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‘Dirty Dozen’ roster reveals environmental group’s hypocrisy  

L.D. 1863 would have put hydropower on an equal "renewable" footing with wind power, for which the 100-megawatt cap has already been removed. The LCV opposed lifting the hydro limit to force Maine to continue using more wind power. The LCV's motives are mysterious, but the damage from its stance is clear. Wind power has been implicated in massive killings of bats and birds, including eagles, owls, hawks and other raptors that fly too close to the spinning blades while concentrating on prey. Moreover, installation of these huge turbines is causing major, irreversible damage to Maine's fragile mountaintops. Building roads and clearing and leveling the construction sites has resulted in serious down-drainage issues, washing eroded soil into our streams and rivers.

Credit:  By REP. HEATHER SIROCKI | Portland Press Herald | 6 October 2012 www.pressherald.com ~~

Now I know how it feels to have your character assassinated.

On Sept. 18, the Press Herald ran an article describing how I was named to a national “Dirty Dozen” list by the League of Conservation Voters (“Conservation group names Scarborough lawmaker to ‘Dirty Dozen'”). The story declared that I was one of “the most anti-environmental state-level candidates in the country.”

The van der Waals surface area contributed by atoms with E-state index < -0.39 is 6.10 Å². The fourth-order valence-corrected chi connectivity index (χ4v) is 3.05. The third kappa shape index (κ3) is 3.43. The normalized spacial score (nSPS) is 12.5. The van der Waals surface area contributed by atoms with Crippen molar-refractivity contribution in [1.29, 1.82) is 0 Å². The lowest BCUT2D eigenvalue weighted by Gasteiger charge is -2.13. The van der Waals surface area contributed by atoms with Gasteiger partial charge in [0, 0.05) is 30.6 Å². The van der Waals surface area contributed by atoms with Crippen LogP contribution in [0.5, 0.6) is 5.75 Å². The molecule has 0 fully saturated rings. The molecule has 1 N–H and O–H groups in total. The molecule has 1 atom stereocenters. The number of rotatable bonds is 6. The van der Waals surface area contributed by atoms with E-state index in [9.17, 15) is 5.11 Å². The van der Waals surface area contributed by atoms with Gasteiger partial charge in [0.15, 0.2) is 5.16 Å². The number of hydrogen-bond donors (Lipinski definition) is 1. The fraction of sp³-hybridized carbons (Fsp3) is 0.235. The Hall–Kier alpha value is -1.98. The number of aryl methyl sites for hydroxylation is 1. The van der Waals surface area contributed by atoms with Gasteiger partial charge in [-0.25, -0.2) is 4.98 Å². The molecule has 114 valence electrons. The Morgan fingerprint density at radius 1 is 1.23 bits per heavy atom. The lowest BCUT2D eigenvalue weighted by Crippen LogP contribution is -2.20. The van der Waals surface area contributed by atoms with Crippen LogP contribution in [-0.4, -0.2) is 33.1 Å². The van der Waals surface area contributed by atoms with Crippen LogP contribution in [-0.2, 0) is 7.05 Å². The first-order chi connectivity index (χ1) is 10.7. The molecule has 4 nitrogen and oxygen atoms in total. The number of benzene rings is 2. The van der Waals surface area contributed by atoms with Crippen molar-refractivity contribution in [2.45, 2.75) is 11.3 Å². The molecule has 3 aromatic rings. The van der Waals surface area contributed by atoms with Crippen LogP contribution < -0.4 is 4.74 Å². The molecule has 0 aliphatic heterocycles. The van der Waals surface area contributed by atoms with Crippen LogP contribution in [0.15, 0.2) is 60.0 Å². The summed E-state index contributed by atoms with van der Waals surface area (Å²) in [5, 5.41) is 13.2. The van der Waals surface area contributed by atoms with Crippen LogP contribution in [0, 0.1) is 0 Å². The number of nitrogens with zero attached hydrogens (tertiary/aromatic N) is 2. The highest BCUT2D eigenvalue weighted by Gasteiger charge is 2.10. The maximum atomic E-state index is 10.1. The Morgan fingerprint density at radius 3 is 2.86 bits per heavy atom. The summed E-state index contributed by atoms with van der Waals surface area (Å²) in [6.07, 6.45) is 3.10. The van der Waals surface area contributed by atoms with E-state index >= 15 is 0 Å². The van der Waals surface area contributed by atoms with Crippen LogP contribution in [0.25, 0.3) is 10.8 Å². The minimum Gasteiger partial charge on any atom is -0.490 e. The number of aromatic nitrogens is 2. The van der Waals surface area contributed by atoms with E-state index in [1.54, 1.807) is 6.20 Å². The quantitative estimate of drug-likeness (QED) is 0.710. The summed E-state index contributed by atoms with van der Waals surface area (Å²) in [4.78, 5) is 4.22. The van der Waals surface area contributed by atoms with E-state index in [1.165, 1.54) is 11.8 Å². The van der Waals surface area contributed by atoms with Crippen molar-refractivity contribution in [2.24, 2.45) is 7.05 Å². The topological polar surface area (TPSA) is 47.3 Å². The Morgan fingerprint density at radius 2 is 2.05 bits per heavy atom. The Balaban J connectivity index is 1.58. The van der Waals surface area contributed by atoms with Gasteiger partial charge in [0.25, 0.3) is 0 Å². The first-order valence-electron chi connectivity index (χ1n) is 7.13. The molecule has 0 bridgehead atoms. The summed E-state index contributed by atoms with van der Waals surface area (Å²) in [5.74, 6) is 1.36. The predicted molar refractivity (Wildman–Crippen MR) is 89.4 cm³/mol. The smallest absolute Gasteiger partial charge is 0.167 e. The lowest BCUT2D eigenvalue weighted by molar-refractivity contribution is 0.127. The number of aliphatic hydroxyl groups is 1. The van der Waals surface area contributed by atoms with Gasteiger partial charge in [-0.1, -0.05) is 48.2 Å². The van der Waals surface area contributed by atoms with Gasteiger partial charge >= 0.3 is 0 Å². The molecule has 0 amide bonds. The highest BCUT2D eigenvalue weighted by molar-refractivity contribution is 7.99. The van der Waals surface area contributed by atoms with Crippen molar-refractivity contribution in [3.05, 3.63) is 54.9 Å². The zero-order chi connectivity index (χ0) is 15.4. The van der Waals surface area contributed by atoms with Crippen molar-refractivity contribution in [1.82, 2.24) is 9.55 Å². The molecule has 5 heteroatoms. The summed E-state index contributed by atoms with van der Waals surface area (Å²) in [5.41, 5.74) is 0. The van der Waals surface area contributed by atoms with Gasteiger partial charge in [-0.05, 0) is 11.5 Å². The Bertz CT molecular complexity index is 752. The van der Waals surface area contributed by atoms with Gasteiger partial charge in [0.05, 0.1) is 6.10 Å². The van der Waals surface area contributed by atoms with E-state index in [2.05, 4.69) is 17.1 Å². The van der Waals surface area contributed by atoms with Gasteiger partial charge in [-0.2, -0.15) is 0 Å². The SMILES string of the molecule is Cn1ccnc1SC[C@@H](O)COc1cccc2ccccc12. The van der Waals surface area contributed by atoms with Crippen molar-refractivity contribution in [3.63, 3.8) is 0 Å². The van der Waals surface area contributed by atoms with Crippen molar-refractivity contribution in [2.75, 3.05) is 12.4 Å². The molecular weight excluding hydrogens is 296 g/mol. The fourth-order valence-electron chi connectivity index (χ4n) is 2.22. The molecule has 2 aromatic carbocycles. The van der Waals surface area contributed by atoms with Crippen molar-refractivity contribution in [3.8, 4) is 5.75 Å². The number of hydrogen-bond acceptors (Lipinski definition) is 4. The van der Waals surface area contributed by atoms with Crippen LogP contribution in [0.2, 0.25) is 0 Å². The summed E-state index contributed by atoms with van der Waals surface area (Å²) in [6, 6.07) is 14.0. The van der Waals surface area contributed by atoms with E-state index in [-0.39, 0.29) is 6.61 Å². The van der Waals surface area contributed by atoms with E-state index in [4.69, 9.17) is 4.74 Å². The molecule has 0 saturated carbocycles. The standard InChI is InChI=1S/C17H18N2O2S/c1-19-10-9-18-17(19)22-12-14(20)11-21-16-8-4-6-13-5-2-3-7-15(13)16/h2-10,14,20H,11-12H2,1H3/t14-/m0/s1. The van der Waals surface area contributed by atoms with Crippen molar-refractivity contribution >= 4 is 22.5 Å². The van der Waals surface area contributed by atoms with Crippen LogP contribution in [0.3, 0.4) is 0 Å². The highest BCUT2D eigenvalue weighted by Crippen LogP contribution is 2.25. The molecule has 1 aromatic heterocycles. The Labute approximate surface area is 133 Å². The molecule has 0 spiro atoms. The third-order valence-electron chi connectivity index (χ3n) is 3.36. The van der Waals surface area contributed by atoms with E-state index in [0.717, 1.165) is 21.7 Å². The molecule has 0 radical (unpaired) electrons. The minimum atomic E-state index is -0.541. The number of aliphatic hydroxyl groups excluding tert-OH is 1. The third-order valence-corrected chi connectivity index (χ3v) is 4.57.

Maureen Drouin, Maine League of Conservation Voters president, was quoted as saying, “Rep. Sirocki has voted to damage our environment and natural resources at every turn.”

Then she got to her real point, stating, “There has never been a more urgent need to defeat politicians who stand with corporate polluters and oppose vital environmental safeguards.” She has planned a direct mail campaign into my district.

Then Hannah Pingree got into the act. The former Democratic House Speaker sent out a fundraising letter to “help us hold right-wing Republicans, like Rep. Sirocki, accountable for these dangerous votes.”

Democratic candidates, she wrote, “are working hard to ensure that extreme members, like Heather Sirocki, don’t have the opportunity to vote to weaken environmental protections ever again.”

Given the near-hysterical tone of these comments, you might think I personally went around the state poisoning wells and bulldozing sand dunes. My real “crime,” however, was voting against the league on 10 cherry-picked bills they selected for its legislative “scorecard.”

It would have been useful if the Press Herald had described all the bills in question. Reporter Steve Mistler never got around to that, but one of the bills, L.D. 1853, was sponsored by Rep. John Martin, D-Eagle Lake, and supported by three Democratic senators, including Joseph Brannigan of Portland, and 18 House Democrats, including their top two leaders, Emily Cain of Orono and Terry Hayes of Buckfield.

The bill merely directs the Department of Environmental Protection to update Maine’s archaic mining rules to current standards. As a major rule change, it will come back before the Legislature for a public hearing before taking effect.